Tales from the Trail

Washington Extra – 9 below

Don’t underestimate the PoliPsych impact of the unemployment rate falling below 9 percent for the first time in nearly two years.

That number is the one which resonates with the public when candidates talk about jobs on the campaign trail. USA-ECONOMY/JOBS

The economy is still shaking off the doldrums so the White House did not want to be seen as publicly reveling in what must have been a privately gleeful moment after the 8.9 percent February unemployment rate was revealed.

President Barack Obama said the employment report showed progress in the economy, “but we need to keep building on that momentum.”

Republicans were certainly not going to praise economic data with a Democrat in the White House and a presidential election next year.

Washington Extra – It’s my party

It’s Friday, when some people start thinking PARTY! Even in Washington.

The first employment report of the year, which was for December, gave the administration something to party about. The unemployment rate fell to 9.4 percent from 9.8 percent. That is the number that resonates with the public, so a four-tenths of a percentage point drop can be politically useful. OBAMA/SPERLING

“Now, we know these numbers can bounce around from month to month. But the trend is clear,” President Barack Obama said. “We saw 12 straight months of private sector job growth.  That’s the first time that’s been true since 2006.”

Gene Sperling has something to party about, he’s just got his old job back. Obama announced additions to his White House economic team and named Sperling as director of the National Economic Council (a post he held in President Bill Clinton’s administration).

It was just a game of golf!

Ever since he played golf with President Barack Obama last week, New York newspapers have been rife with speculation that Mayor Michael Bloomberg is being wooed by the administration to replace Timothy Geithner as Treasury Secretary. 

USA/The White House dismissed the speculation as fantasy and Bloomberg dismissed the idea. But still as summer draws to an end, what else is there to talk about going into the Labor Day holiday weekend except the lackluster U.S. economy?

More bad news for Obama on Friday with the unemployment rate rising to 9.6 percent. The economy is not creating jobs fast enough to reduce the unemployment rate and give Democrats more comfort going into the Nov. 2 congressional elections with their majority in Congress at stake.

Reuters/Ipsos poll: Obama approval hits new low, but Republicans catch blame too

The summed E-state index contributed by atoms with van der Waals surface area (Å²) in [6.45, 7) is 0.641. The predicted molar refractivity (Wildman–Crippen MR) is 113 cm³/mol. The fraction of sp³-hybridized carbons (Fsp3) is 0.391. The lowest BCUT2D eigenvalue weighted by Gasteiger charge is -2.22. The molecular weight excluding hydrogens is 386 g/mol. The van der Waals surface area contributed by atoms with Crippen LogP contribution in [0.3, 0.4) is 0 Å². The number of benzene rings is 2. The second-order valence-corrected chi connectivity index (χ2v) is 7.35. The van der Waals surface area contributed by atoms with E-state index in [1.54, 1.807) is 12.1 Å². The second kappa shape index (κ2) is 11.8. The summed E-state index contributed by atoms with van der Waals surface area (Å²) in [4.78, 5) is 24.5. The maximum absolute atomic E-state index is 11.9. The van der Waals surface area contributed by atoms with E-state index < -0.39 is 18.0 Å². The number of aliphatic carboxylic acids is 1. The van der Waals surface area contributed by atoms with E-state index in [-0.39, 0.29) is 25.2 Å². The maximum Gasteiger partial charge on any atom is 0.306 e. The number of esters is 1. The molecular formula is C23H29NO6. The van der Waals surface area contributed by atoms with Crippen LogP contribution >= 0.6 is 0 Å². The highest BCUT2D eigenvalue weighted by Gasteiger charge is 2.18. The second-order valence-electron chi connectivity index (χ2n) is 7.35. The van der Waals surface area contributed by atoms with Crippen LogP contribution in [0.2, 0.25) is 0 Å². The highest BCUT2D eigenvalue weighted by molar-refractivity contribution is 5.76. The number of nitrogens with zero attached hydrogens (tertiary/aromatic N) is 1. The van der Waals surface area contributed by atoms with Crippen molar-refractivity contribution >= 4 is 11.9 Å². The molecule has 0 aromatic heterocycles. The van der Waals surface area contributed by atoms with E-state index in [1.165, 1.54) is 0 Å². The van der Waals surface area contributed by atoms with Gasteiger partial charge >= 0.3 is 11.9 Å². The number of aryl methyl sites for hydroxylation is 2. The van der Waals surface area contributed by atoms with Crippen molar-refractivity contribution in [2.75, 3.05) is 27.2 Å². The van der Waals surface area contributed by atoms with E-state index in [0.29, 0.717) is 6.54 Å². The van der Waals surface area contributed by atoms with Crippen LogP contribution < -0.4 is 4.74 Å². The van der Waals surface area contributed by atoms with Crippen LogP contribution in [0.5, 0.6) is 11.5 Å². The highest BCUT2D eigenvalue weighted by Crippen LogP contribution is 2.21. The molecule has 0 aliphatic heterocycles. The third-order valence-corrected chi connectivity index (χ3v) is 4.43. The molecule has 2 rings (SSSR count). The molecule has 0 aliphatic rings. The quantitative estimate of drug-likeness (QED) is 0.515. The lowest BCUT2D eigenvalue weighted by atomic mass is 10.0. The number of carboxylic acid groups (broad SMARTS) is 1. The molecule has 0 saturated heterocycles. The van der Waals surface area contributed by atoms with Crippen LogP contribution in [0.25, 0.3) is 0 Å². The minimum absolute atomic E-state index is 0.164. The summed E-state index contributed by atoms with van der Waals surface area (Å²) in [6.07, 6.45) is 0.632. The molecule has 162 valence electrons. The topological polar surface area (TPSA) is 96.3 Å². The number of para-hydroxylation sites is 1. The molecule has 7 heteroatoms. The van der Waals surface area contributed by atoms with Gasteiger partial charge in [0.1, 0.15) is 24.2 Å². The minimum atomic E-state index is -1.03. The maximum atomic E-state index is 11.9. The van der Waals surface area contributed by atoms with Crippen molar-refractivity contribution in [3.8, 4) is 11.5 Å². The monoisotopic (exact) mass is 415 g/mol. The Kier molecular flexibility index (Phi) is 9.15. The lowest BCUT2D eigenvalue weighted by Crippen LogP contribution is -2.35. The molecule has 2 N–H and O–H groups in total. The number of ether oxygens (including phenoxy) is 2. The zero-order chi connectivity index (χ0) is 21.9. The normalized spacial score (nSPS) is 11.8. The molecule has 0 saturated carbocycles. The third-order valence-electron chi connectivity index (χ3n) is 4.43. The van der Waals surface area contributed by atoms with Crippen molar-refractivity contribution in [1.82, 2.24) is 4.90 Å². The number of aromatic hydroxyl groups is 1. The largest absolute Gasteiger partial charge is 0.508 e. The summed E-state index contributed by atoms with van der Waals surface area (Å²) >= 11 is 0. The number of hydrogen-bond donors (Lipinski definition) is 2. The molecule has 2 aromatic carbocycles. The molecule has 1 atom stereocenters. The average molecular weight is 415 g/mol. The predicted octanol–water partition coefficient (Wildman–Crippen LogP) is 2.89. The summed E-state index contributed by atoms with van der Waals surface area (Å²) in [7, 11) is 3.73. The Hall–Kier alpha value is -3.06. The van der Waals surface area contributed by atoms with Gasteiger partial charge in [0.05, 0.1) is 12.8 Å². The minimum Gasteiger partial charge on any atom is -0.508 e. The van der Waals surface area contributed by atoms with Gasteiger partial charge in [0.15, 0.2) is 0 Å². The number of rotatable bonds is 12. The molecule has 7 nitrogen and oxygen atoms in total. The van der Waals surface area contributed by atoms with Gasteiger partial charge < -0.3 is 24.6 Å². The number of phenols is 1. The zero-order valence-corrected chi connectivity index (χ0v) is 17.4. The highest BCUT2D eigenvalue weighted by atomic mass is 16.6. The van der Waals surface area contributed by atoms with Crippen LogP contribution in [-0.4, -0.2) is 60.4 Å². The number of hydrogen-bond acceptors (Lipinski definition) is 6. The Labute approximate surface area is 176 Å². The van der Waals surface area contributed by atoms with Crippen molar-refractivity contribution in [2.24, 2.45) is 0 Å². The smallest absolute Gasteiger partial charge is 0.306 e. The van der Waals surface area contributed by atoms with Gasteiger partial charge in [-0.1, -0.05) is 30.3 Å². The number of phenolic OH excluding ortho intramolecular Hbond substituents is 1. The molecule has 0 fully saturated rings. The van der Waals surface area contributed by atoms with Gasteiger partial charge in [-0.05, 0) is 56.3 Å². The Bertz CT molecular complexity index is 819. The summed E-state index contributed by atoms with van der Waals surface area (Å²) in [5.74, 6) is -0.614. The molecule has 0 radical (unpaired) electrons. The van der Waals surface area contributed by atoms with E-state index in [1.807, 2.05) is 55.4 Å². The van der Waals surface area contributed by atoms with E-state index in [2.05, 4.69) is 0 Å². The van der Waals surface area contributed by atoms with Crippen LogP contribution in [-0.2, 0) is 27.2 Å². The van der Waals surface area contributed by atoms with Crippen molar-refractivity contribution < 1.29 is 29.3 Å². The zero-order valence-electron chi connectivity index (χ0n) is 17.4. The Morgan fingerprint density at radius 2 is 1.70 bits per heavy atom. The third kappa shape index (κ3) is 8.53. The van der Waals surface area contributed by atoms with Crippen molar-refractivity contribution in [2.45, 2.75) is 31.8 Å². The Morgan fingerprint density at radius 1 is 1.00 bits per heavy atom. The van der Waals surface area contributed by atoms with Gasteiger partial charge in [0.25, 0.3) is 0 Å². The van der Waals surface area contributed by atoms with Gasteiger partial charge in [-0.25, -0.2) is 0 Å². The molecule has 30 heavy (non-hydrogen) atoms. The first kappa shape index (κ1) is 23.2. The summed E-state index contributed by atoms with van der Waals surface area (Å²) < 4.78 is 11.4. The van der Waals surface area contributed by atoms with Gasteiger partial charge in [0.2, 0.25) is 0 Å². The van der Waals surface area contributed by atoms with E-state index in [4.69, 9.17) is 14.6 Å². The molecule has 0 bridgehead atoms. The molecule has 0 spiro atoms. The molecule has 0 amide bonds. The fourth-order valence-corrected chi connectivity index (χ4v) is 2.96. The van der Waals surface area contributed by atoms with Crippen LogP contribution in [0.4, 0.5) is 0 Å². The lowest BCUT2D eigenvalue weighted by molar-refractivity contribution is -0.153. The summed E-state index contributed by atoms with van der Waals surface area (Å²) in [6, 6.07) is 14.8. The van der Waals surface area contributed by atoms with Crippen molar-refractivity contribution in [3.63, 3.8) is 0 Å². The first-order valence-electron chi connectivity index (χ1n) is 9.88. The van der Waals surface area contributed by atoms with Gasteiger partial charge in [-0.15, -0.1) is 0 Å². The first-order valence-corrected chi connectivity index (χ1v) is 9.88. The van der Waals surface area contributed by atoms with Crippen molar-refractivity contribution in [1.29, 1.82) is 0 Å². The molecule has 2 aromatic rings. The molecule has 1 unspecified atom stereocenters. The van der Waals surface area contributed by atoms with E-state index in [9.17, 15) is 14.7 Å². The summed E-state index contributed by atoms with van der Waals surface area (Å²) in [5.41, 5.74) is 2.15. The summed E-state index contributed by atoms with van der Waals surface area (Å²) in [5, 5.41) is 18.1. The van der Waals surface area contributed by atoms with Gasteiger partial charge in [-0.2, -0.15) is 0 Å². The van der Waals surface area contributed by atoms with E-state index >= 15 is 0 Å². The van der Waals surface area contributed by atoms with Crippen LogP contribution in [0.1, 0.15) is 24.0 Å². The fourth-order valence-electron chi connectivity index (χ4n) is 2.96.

President Barack Obama’s approval rating sank to a new low of 45 percent, while his disapproval rating rose to 52 percent, according to a Reuters-Ipsos  poll. It was the first time more Americans disapproved than approved of Obama in an Ipsos poll since he became president.

But Republicans had little to crow about because they were blamed more than Democrats for Washington being broken, according to the August national poll. OBAMA/

Among registered voters the readings were about even when looking ahead to the November midterm elections, with 46 percent  likely to vote for Republican candidates and 45 percent for Democrats.

Unemployment falls, what’s the proper political response?

OBAMA/The unemployment rate fell in January to 9.7 percent, the lowest in five months and below that dreaded 10 percent in December. It also foiled analyst expectations for an increase to 10.1 percent.

So a jump-for-joy event in Washington right?

Well, not quite.

The White House publicly decided on a cool, measured response.

(We have to believe someone over there must have let out a cheer, or maybe even clapped, at 8:30 a.m.)

The official response from White House economic adviser Christina Romer was a caution that there would likely be “bumps in the road ahead” and that it was important not to read too much into one monthly report. UNEMPLOYMENT/

Is the recession over? Obama’s advisers differ

Is the economic recession over in the United States? It depends on who you ask, even among President Barack Obama’s advisers.

USA-FINANCE/SUMMERS“Today everyone agrees that the recession is over. And the questions are around how fast we’ll recover,” Larry Summers, the director of the National Economic Council, told CNN on Sunday.

But wait a minute. Not everyone agrees.

Senior White House economist Christina Romer, asked the same question on another television program, said “of course not.”

Good day for jobs, sad for panda lovers

For all those who woke up to the sad news that Washington’s loveable giant panda cub would be heading back to China, here’s a bright spot for your Friday:

USA/Job cuts in November were much lower than had been expected and the unemployment rate unexpectedly dropped to 10 percent from 10.2 percent.

The stronger-than-expected numbers helped boost the U.S. dollar and global stock prices on hopes for a strong economic recovery.

The First Draft: Jobs (not), Jobs (not), Jobs (not)

The October employment report is in and it’s a shocker.

The unemployment rate jumped to 10.2 percent, the highest since April 1983 when it was also 10.2 pct. If you don’t want to do the math, that was 26 years ago. It was worse than expectations for 9.9 percent. TEXAS-SHOOTING/SOLDIER

This is not good news for President Barack Obama who is struggling to pull the economy out of the worst recession since the Depression.

The employment numbers were also worse than expected with October payrolls falling 190,000, a bigger drop than the 175,000 decline expected.